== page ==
What polar vortex? Country star's warm crossover tunes exude springtime
A polar vortex might have turned Columbus into a frozen hellscape overnight, but it could have passed for a spring day inside a sold-out Express Live on Tuesday, with Kacey Musgraves singing of fluttering butterflies, walks among wildflowers and blue oceans filled with neon-glowing creatures.
Presenting herself as an eternal optimist — “Sometimes it feels like humans are horrible, but I know we’re not,” she said remarking on the current political and social climate — Musgraves largely avoided any external chill, offering up patient, golden-hued songs shaped by small-town life and grown-up love.
With each successive record, including Golden Hour, from 2018, Musgraves has expanded upon her sonic palette, sharpened her songwriting and grown her audience, which took pleasure in belting out the words in those moments when the singer turned over her microphone, such as on “Merry Go ’Round.” Critics have responded, too, with Golden Hour landing near the top of numerous year-end polls, as well as earning four Grammy nods, including Album of the Year.
Backed by a six-piece band, Musgraves kicked things off with a tone-setting “Slow Burn,” on which she dropped lines about taking time to smell the flowers atop a musical backdrop that evoked a garden gradually awakening to the sun.
While some country stars make a giant splash in going pop, Musgraves managed to leave barely a ripple in making the conversion. On songs like “Butterflies,” she effortlessly melded country instrumentation with atmospheric electronics, the slight banjo rising in the chorus serving to remind of the singer's country roots. On “Happy & Sad,” electric drums walked hand-in-hand with pedal steel, the irrepressible thump of the former and melancholy sigh of the latter neatly mirroring the song’s title.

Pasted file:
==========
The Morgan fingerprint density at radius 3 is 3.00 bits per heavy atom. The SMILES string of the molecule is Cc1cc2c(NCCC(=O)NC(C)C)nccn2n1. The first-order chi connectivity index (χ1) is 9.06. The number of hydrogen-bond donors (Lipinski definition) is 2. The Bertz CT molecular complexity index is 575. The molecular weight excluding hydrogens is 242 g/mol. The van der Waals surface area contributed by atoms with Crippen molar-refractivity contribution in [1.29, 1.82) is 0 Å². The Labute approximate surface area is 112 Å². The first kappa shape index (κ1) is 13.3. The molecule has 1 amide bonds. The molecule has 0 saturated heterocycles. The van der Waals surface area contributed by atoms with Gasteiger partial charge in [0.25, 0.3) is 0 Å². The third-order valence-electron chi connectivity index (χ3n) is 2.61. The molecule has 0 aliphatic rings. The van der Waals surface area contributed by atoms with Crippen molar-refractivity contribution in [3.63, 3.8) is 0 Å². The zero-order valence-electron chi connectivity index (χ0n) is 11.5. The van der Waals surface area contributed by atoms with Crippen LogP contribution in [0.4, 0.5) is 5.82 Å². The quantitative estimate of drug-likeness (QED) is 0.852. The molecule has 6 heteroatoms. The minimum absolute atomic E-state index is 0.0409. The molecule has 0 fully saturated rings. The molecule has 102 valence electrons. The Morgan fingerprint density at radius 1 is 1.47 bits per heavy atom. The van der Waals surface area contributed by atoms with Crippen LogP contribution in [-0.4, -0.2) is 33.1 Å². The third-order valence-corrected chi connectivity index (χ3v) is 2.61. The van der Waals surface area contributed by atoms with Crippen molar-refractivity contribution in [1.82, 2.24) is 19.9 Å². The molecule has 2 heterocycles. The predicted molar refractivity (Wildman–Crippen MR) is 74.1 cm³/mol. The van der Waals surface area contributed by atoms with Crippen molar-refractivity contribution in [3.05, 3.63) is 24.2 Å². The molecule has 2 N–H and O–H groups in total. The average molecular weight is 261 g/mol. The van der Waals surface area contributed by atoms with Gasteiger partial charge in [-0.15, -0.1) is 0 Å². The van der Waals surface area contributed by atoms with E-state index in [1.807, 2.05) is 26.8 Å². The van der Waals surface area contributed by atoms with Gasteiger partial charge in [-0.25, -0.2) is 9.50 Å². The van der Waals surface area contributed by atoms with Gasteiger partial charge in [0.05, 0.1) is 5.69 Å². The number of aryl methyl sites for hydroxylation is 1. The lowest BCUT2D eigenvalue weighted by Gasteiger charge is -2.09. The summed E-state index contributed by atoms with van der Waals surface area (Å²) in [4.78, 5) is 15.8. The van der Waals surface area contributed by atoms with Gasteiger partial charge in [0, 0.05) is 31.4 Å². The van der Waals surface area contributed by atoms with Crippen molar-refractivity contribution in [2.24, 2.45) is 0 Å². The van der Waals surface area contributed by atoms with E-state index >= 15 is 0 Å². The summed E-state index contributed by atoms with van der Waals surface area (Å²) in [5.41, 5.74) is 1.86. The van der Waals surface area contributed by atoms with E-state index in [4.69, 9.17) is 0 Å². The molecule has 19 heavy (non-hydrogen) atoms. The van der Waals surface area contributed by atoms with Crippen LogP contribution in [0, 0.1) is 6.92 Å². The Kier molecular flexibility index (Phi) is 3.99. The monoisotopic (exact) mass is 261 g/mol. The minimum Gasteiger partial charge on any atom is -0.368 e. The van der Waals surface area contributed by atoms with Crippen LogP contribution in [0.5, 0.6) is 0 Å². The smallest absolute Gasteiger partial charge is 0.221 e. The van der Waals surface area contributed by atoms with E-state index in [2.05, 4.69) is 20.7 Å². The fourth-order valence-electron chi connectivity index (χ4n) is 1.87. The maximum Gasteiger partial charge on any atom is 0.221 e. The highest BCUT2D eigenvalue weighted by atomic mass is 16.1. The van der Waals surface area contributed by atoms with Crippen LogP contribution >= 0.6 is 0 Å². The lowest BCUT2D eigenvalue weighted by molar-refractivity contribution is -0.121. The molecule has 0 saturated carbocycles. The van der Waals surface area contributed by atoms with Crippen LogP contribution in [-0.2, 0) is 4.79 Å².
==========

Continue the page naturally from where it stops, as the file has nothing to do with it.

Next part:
More impressively, a mid-set “acoustic” turn, on which the seven musicians huddled together as though around a campfire, blended rootsy heel-tappers like “Family Is Family” with more mystical recent turns like “Oh, What a World,” a widescreen wonder on record tapered down into a mossy field recording of plucky strings and wood shop percussion here.
Early in Musgraves’ writing career, she could occasionally lean too hard into hokey wordplay. (See: “Biscuits” and its central line, “Mind your biscuits and life will be gravy,” which reads like something one might find cross-stitched onto a pillow in their great aunt’s house.) On Golden Hour, though, Musgraves dials it back enough that these occasional grammatical Easter eggs connect. Such was the case on a stately “Space Cowboy,” where Musgraves offered a kiss-off to a Chevy-driving ex, singing, “You can have your space, cowboy,” which is also damn fine comma placement.
Of course, Musgraves maintained a bit of her cheekiness in following the song with a cover of Gloria Gaynor’s timeless disco anthem “I Will Survive,” which included the line, “And so now you’re back from outer space,” helping it play like a rejoinder to the space cowboy she’d kicked to the curb just one song earlier.
In introducing “Follow Your Arrow,” arguably her breakout song, Musgraves noted the country genre can sometimes struggle to cast a wider net. “I know country music isn’t always the most inclusive environment,” she said. But in gliding between small-town country send-ups and more velvety, shimmying pop diamonds, Musgraves has managed to grow at least her little corner of the world in subtle and, yes, wonderful ways.